The Great Debate UK

No we can’t: Obama’s Guantanamo

May 21, 2009

Cori Crider

Cori Crider represents 30 Guantánamo prisoners as an attorney with legal charity Reprieve. The opinions expressed are her own. –

from The Great Debate:

India poll should boost world trade

By Paul Taylor
May 18, 2009

Paul Taylor Great Debate-- Paul Taylor is a Reuters columnist. The opinions expressed are his own --

India's voters have just given stalled world trade talks their biggest potential boost since the financial crisis spurred fears of rising protectionism.

The quantitative easing conundrum

May 13, 2009

adriankidd2– Adrian Kidd is financial planner at Unleash Advice. He was voted 50th Most Influential IFA in the UK by Professional Adviser magazine 2008. The opinions expressed are his own.-

from The Great Debate:

Iran sanctions and wishful thinking

By Reuters Staff
May 7, 2009

Bernd Debusmann - Great Debate
-- Bernd Debusmann is a Reuters columnist. The opinions expressed are his own --

from The Great Debate:

President Obama’s three percent solution

May 5, 2009

Jonathan Hoganson-- Jonathan R. Hoganson is the deputy executive director of the Technology CEO Council, a public policy advocacy group that includes the CEOs of Intel, HP, Dell, Applied Materials, EMC, Motorola, Micron Technology and IBM. He previously was the legislative director for Rep. Rahm Emanuel and policy director for the House Democratic Caucus. The views expressed are his own. --

A bet against Castro’s immortality

April 23, 2009

REUTERS— Neil Collins is a Reuters columnist. The opinions expressed are his own —

LONDON, April 23 (Reuters) – “Practically everyone who follows Latin American events agrees that Castro’s end is near.” Thus one Laurence W Tuller, writing in 1994 in his manual on high-risk, high-reward investing. Defaulted Cuban government bonds had jumped on hopes of a settlement to allow the country back into the international capital markets.
Today, former leader Fidel Castro’s end is 15 years nearer, but he’s still there, albeit in semi-retirement, and holders of these pre-Castro bonds with a face value of around $200 billion are still waiting. Castro’s regime kept good records, but have paid no interest, and ignored redemption dates since his revolution half a century ago.
Few Americans can remember why their administration has been so beastly to Cuba for so long.
Those who can mostly live in Florida, a key swing state, and many risked everything to get out of Cuba. They do not want to see their investment devalued by hordes of their former compatriots simply walking off the Delta Airlines flight from Havana.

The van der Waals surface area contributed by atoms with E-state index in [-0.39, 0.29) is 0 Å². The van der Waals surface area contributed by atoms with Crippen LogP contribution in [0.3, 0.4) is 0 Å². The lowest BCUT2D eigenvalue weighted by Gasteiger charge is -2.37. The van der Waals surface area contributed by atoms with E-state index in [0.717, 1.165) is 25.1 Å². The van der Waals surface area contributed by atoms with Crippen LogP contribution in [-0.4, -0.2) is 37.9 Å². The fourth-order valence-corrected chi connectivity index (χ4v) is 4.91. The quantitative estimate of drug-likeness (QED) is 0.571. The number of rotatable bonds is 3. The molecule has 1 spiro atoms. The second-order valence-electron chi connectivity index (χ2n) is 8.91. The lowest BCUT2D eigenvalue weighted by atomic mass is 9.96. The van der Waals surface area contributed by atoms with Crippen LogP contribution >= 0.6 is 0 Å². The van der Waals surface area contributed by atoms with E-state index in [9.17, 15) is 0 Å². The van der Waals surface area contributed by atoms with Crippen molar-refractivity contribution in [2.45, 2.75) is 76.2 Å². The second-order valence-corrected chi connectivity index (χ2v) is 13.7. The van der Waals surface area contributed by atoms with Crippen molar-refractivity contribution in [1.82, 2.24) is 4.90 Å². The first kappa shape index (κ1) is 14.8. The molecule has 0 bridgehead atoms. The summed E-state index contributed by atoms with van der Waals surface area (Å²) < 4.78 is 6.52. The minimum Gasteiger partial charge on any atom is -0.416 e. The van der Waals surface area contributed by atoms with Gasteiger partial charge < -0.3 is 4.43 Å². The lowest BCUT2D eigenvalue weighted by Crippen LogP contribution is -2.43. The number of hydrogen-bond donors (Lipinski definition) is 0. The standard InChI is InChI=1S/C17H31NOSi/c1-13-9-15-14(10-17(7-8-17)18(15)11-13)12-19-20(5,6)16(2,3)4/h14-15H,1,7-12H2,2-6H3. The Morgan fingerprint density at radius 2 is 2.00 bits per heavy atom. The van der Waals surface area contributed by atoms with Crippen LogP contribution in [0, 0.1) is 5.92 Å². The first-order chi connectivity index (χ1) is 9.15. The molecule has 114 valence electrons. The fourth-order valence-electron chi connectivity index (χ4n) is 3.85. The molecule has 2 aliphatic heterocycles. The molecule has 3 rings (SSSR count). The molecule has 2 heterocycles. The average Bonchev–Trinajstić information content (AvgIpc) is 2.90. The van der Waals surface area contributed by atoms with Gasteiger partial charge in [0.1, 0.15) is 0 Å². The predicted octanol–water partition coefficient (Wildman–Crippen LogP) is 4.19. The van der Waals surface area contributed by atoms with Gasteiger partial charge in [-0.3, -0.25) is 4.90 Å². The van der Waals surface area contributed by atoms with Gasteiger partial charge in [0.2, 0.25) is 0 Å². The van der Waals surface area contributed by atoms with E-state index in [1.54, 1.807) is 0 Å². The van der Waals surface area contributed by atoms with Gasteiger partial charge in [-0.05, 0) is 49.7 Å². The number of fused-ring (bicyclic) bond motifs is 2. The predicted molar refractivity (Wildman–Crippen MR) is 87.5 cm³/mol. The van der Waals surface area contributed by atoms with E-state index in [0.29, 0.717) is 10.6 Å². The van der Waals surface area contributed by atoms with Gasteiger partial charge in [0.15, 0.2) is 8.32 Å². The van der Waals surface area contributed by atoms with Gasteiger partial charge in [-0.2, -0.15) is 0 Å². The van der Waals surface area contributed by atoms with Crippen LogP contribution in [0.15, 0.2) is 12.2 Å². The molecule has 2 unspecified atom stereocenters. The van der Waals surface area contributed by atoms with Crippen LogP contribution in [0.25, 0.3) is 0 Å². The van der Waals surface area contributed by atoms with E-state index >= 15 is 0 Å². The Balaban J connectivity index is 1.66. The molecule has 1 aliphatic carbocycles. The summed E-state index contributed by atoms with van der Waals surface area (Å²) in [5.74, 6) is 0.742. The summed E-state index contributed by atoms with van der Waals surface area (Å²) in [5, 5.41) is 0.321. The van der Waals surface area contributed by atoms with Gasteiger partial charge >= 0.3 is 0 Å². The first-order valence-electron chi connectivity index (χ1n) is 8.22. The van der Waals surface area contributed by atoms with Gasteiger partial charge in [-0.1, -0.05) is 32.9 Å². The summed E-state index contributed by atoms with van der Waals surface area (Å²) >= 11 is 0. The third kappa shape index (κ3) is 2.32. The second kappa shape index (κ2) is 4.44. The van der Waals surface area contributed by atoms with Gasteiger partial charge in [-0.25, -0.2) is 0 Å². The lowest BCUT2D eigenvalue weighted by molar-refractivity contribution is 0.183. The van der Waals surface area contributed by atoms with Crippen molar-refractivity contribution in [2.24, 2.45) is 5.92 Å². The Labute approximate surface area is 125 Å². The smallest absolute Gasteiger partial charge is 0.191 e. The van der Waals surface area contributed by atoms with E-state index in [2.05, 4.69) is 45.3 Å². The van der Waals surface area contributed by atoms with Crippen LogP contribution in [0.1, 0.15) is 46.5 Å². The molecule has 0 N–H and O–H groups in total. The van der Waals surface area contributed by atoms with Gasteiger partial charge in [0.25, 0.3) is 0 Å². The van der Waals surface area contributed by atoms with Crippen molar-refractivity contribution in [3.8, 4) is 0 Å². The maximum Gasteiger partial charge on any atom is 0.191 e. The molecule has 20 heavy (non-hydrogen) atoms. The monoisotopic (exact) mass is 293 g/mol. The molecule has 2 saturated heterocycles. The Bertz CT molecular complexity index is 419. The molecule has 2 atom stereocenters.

Last week U.S. President Barack Obama eased the squeeze somewhat. Americans can now visit Cuba, but only if they have relatives there.
This gesture has re-ignited the bondholders’ old hopes. Past settlements of defaulted sovereign bonds have tended to pay about half the total of accrued interest plus principal, so the buyers see plenty of upside.
Exotix, a specialist trader in “frontier markets”, says its price for a typical Cuban bond instrument has risen from around 9 cents on the dollar at the start of this month to 14 cents on April 23.
Mind you, the spread is wide, the market thin and as events crowd in on the President, he might feel there are more pressing problems than to risk upsetting those key-voting Floridian Cubans.

from The Great Debate:

Obama mulls cap-and-trade by decree

April 14, 2009

John Kemp Great Debate-- John Kemp is a Reuters columnist. The opinions expressed are his own --

Senior U.S. administration officials have indicated that if Congress does not pass comprehensive legislation providing for a cap-and-trade system to regulate greenhouse gas emissions they will press ahead unilaterally with proposals using the Environmental Protection Agency (EPA)'s existing authority under the Clean Air Act.

from The Great Debate:

G20 ends Anglo-Saxon era

By Paul Taylor
April 2, 2009

Paul Taylor Great Debate

-- Paul Taylor is a Reuters columnist. The opinions expressed are his own --

Thursday's G20 summit may not mark the end or even the beginning of the end of the global recession. It did mark the end of the ascendancy of the unfettered, Anglo-Saxon model of capitalism.

from The Great Debate:

Obama honeymoon ends in Europe

March 31, 2009

Robin Shepherd

-- Robin Shepherd is Director, International Affairs at the Henry Jackson Society. His areas of expertise are transatlantic relations, American foreign policy, Middle Eastern relations with the West, Russia, eastern Europe, NATO and the European Union. The views expressed are his own. --

from The Great Debate:

World stuck with the dollar, more’s the pity

By J Saft
March 27, 2009

jimsaftcolumn5-- James Saft is a Reuters columnist. The opinions expressed are his own --

The dollar is, and will remain, the U.S.'s currency and its own and everyone else's problem.